South Dakota man linked to Butina pleads in fraud case
SIOUX FALLS, S.D. (AP) — A South Dakota man who was linked to an admitted Russian covert agent agreed to plead guilty in a fraud scheme that authorities said bilked at least $2.3 million from 78 people, according to a court filing Monday.
Businessman and conservative political operative Paul Erickson agreed to plead guilty to one count of wire fraud and one count of money laundering. Each charge carries a maximum sentence of 20 years in prison.
An affidavit accused Erickson of promising returns of up to 150% while spending the money on personal expenses for Maria Butina, his former girlfriend. Butina was deported this year after admitting she sought to infiltrate conservative U.S. political groups and promote Russia’s agenda.
The allegations against Erickson involved a variety of schemes that appeared unrelated to Butina’s case.
In February, Erickson pleaded not guilty to 11 counts of wire fraud and money laundering, a day after he was indicted, according to the South Dakota U.S. Attorney’s Office.
Prosecutors said Erickson defrauded “many victims” from 1996 to August 2018. The indictment accused Erickson of concocting multiple schemes to carry out well over $1 million in fraudulent transactions, including recruiting investors for a string of elder care homes; developing a wheelchair that allowed a person to use the bathroom from the chair; and home-building in North Dakota’s booming oil fields.
Although some of the accusations go back 20 years, the affidavit said Erickson came to the attention of the FBI in 2016 when a woman selling land in the North Dakota oil patch told authorities that a group of investors had paid Erickson $100,000 for the same land. The investigation led authorities to conclude Erickson ran the fraudulent schemes.
Prosecutors alleged Erickson made false representations to get people to invest in the schemes. His attorney, Clint Sargent, did not immediately reply to messages from The Associated Press on Monday for comment on the plea agreement.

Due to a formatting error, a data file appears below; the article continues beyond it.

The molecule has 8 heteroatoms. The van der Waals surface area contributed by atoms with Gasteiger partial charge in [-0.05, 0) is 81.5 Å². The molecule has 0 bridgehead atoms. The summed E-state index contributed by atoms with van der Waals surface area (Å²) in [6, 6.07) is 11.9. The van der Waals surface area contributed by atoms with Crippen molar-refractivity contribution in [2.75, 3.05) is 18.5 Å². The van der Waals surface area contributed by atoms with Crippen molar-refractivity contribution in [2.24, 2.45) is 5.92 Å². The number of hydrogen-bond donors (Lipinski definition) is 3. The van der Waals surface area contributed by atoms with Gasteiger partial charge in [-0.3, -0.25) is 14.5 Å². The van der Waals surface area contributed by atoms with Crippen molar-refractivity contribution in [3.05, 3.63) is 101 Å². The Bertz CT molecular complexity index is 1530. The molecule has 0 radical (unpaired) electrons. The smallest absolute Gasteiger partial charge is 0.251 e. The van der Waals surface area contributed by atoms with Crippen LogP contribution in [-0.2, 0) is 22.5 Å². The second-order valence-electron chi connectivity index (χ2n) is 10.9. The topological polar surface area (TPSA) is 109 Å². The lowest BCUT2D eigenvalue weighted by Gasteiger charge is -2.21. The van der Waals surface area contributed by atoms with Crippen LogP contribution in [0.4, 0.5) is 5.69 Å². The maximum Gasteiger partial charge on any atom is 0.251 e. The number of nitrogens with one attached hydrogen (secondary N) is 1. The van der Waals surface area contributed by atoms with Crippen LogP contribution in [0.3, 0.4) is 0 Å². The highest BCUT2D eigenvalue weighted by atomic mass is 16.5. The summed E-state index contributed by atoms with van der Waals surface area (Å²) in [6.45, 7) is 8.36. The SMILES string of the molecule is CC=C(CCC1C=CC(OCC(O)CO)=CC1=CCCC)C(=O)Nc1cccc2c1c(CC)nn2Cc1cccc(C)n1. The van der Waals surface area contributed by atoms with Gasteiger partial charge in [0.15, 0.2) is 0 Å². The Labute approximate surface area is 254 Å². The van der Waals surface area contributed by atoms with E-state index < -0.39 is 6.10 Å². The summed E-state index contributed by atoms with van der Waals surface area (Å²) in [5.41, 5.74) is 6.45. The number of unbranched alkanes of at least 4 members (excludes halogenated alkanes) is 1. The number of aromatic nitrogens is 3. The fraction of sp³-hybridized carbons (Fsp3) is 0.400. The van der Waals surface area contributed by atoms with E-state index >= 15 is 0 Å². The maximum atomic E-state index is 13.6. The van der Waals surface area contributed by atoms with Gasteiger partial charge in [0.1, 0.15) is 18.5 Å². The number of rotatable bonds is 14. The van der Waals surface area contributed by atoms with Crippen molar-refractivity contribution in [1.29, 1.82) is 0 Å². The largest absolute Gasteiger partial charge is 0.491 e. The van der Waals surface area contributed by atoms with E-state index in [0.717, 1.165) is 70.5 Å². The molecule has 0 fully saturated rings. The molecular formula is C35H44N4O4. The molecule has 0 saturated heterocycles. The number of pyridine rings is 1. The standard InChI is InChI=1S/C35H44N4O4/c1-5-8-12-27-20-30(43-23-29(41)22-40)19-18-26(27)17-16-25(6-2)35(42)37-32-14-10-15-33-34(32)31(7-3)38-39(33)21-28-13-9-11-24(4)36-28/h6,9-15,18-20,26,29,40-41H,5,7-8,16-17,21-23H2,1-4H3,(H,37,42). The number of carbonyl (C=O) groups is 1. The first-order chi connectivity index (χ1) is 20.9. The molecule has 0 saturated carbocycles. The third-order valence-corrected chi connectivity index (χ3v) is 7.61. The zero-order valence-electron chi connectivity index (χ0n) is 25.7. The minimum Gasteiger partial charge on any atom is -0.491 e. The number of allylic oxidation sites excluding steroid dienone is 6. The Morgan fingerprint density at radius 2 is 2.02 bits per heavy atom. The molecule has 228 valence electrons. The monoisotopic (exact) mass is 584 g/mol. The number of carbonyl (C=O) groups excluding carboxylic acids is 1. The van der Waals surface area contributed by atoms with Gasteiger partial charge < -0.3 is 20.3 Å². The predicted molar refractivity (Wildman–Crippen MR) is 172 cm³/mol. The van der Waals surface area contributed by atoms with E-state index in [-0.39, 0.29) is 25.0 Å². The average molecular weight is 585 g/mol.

The U.S. Attorney for South Dakota declined to comment.
Under the deal, prosecutors agreed to recommend a sentence within a guideline range, but that Erickson understands the court is not bound by any recommendation made by him or the government. Erickson may not withdraw his guilty plea if the court rejects any recommendation.
The judge also may order restitution to victims other than those covered by the conviction, the filing said. Erickson agreed to help the government in identifying, locating, returning and transferring assets to pay any financial obligations imposed at sentencing. If no prison time is ordered, Erickson agreed that payment of any court-ordered financial obligations will be a condition of probation.
Butina pleaded guilty last December to trying to infiltrate conservative political groups as a Kremlin secret agent. Butina said in her plea agreement that she “sought to establish unofficial lines of communication with Americans having power and influence over U.S. politics” and that Erickson helped her as she tried to use his ties with the National Rifle Association to set up the back channels.
Erickson, described by one of his victims as a “charismatic gentleman,” was national political director for Pat Buchanan’s challenge to President George H. W. Bush in the 1992 Republican primary. He also was a media adviser to John Wayne Bobbitt, the Virginia man whose wife cut off his penis with a kitchen knife in 1993. And he joined with Jack Abramoff, a Washington lobbyist later imprisoned for corruption, in producing an anti-communist action movie.